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Small Business Center

Don’t Avoid the Legal Side of Starting a Small Business Just Because It’s Dry

July 24, 2023

Few things have more potential to shake up your business than a lawsuit. According to an U.S. Chamber of Commerce Institute for Legal Reform poll, 43% of small business owners have been threatened with or involved in a civil lawsuit.

While many aspiring business owners focus on products, services and marketing, it’s crucial that they not overlook the legal aspects that come with running a business, said Todd Masuda, a Cleveland-based lawyer specializing in helping small businesses. Understanding and complying with the laws and regulations and mitigating the risk of lawsuits down the line ensure the smooth operation and long-term success of your business.

When planning for your small business, Masuda said, there are three major areas of legal compliance and risk management to think about:

  1. the integrity of the entity itself, meaning: Are you a properly formed, legal business, able to operate in the U.S.?
  2. making sure your internal relationship structure — your policies regarding personnel like employees and supervisors — provides clear guidelines for roles and responsibilities. ensuring that the contracts and policies you have with the “outside world” — i.e., customers, landlords and vendors — are fair and transparent.

Here are Masuda’s tips for navigating the legal landscape and minimizing risk in your small business journey.


Decide the Structure of Your Business

A business can be structured as a:

  • sole proprietorship: a single-owner venture 
  • partnership: a multi-owner enterprise 
  • limited liability company, or LLC: a business structure that offers limited liability protection to its owners, shielding their personal assets from business liabilities.  
  • corporation: a shareholder-owned company

The structure you choose impacts your potential liability, taxes, management and growth potential. “If you have a weak entity or poorly organized entity, as the owner, you can undermine the strength of your liability protection,” said Masuda.

Spend time really considering the most advantageous structure of your business because it provides a roadmap for how to handle company matters if something unexpected comes up like a dispute between owners or the death of an owner, said Masuda. In Ohio, where Masuda practices, “the easiest entity to form is an LLC. That doesn’t mean it’s right for every particular company, he advised. 

Apply For an Employer Identification Number, or EIN

If you plan to hire employees or operate as anything other than a sole proprietorship, obtain an Employer Identification Number, or EIN, from the tax authorities, Masuda said. This number is used for tax purposes and to identify your business.

Even if you are registered as a sole proprietor, “on the legal side, lawyers tend to recommend getting a separate EIN for the company because it’s evidence of greater legal separation between the company and the individual, which is meaningful for liability shield purposes,” Masuda said.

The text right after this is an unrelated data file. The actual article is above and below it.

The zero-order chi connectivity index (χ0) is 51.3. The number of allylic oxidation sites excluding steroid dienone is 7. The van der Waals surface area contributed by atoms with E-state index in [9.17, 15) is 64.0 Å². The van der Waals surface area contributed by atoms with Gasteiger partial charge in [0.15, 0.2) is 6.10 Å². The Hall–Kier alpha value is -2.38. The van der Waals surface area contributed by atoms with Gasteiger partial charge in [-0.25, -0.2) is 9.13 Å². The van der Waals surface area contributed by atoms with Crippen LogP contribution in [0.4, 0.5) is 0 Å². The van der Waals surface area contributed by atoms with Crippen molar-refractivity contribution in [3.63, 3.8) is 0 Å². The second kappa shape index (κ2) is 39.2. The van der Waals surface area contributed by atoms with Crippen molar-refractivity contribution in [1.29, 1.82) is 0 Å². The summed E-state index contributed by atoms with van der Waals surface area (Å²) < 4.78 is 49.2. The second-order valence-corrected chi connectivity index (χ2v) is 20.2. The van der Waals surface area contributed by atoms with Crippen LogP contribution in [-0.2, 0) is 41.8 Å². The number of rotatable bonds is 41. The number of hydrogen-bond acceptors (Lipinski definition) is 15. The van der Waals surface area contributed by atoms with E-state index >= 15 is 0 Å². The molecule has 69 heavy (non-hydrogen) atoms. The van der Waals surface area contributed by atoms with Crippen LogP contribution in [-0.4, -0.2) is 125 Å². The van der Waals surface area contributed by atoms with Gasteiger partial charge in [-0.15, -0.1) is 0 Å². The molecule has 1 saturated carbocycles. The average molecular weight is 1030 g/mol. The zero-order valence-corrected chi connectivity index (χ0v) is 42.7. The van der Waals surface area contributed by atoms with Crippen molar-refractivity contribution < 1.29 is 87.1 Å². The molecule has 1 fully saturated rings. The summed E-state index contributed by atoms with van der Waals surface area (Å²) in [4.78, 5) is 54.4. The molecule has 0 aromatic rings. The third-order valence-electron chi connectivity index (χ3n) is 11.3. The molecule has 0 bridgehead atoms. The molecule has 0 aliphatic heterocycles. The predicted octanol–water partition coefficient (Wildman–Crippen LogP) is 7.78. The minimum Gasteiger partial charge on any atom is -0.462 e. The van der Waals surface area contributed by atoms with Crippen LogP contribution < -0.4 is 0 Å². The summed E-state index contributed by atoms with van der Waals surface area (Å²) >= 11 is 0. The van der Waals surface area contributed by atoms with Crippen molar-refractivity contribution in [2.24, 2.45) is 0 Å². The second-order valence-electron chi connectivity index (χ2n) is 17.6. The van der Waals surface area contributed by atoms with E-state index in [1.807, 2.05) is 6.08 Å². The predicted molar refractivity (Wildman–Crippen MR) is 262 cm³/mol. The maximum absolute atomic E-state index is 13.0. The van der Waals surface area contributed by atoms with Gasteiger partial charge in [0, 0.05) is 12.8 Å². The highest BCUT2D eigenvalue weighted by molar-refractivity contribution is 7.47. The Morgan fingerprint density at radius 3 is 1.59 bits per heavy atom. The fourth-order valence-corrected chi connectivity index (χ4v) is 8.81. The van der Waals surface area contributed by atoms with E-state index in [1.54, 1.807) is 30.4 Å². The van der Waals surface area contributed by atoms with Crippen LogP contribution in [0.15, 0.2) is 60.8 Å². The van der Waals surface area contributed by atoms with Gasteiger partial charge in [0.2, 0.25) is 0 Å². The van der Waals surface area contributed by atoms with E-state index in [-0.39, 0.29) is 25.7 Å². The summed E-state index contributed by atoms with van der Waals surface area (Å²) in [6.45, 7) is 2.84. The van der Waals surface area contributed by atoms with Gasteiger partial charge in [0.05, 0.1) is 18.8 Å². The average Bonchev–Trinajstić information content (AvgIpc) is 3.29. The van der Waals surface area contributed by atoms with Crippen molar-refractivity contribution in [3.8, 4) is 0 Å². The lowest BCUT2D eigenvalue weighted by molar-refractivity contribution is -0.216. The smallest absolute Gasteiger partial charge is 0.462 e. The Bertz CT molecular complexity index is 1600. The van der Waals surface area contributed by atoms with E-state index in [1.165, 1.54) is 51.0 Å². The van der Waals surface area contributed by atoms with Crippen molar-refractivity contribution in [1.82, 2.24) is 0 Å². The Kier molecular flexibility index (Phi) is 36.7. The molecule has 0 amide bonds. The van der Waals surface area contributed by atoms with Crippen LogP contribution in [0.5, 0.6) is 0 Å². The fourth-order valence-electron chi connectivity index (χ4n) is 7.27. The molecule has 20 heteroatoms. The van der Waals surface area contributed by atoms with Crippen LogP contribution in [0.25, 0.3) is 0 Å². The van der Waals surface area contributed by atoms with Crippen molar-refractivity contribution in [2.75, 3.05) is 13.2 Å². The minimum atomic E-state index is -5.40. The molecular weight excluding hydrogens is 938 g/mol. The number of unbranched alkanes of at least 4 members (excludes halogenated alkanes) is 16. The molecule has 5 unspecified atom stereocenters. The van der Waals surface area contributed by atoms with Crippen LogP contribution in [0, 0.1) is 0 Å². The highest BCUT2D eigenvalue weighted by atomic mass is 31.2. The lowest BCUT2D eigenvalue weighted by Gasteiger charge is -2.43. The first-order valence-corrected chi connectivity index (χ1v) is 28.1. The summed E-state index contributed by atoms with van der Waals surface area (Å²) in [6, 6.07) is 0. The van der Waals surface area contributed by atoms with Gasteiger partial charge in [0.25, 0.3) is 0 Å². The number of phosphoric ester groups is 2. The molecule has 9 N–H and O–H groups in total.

Establish Good Governance Documents

From the get-go, put in place written policies, procedures, guidelines and other formal documents that outline the governance framework of your small business. This helps ensure transparency, accountability and proper decisionmaking down the line. Make sure you have “a document that thinks through the financial rights of all the owners and is clear about their roles and accommodates change in the business,” Masuda said.

For instance: What happens when owners disagree? When owners die? In other exit scenarios?

“You’re not going to foresee every single thing that’s going to happen during the life of the company,” he said, but the more things are written down up front, there is less of a chance of a lawsuit from family members later on.

Get the Right Experts Onboard Early

“Your team as you start up is very important,” Masuda said. That team includes a lawyer, who can identify legal risks, and an accountant, who Masuda explained is “the most important person.” That’s because “you need to know what’s going on with the money — i.e., who among the owners are going to pay for what when you need money and who’s going to get what money — and that all involves good record-keeping.”

Also have a good, trustworthy insurance agent. “A lot of what lawyers do is identify things that can go wrong,” Masuda said. “We can write a lot of documents that say: ‘If this happens, here’s what you should happen,’ but your insurance policy is your first line of defense against a lot of stuff.”

ALSO FROM THE ICSC SMALL BUSINESS CENTER: 7 Tips for Buying Commercial Insurance

Internal Structures

Familiarize Yourself with Employment Law